Preliminary hearing waived in death of Muslim recruit

Raheel Siddiqui, 20, died at the Marine Corps recruit depot at Parris Island, S.C., while in initial training.


By TODD SPANGLER | Detroit Free Press | Published: March 28, 2017

WASHINGTON (Tribune News Service) — The Marine Corps says a gunnery sergeant accused of misconduct related to the death of a Muslim recruit has waived his preliminary hearing.

The hearing had been scheduled for Thursday. Because the gunnery sergeant — who was Raheel Siddiqui's drill instructor at the Marines' iconic Parris Island base in South Carolina when be died in a fall last year — waived his right to a hearing, his name was not released.

With the hearing waived, it will fall to the commanding general of Training and Education Command in Quantico, Va., to determine if charges will go forward. It's not clear when that decision will be made.

A military attorney representing the gunnery sergeant did not immediately return a call and email for comment to the Free Press about the decision to waive what's known as an Article 32 hearing.

Siddiqui, a 20-year-old former high school valedictorian, died last March 18 in a three-story fall after being slapped at least once by his drill instructor. Investigations into his death and other incidents at the base found instances of hazing, physical abuse and verbal abuse, including the drill instructor calling Siddiqui a "terrorist."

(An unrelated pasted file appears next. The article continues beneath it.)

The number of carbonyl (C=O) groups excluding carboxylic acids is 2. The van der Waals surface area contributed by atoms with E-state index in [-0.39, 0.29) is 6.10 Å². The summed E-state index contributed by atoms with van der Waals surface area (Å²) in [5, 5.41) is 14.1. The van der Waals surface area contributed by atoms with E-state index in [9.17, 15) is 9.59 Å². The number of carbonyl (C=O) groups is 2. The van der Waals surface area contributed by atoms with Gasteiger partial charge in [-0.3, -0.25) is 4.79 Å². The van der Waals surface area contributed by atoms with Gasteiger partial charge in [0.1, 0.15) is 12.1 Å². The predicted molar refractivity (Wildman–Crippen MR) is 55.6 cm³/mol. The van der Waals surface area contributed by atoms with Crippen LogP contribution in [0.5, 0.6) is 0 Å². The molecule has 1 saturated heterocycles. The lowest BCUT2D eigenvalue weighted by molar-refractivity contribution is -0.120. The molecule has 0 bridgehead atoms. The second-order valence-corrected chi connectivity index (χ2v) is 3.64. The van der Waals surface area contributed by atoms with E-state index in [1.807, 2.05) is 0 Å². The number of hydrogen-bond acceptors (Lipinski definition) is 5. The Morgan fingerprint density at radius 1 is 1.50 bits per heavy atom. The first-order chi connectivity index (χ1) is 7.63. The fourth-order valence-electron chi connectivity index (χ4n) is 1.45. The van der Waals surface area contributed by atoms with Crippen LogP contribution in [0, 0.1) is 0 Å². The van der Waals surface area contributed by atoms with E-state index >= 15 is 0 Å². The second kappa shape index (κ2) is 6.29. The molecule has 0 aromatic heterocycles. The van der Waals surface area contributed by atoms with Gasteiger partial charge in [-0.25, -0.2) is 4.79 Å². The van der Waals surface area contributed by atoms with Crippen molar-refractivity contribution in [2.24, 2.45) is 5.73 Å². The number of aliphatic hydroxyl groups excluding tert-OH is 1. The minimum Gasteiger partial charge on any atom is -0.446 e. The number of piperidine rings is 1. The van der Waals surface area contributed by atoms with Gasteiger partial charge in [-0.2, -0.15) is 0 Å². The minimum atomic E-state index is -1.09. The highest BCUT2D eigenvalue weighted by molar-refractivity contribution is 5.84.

A local coroner called Siddiqui's death a suicide but the Marines found that the drill instructor's treatment of him was directly linked to his death. Siddiqui's family has rejected the finding of suicide.

The family has also questioned why the drill instructor was not facing more serious charges. When the Marines scheduled the Article 32 hearing to consider charges, it said the gunnery sergeant faced possible charges including failure to obey a lawful general order; cruelty and maltreatment; making a false official statement; drunk and disorderly conduct, and obstruction of justice. Missing from those charges, however, was a charge of assault, which the earlier investigation had recommended.

Investigations concluded the gunnery sergeant should not have even been attached to Siddiqui's training platoon at the time of his death since he was already under investigation for a report of calling another Muslim recruit a "terrorist" and ordering him into an industrial dryer, turning it on and burning him.


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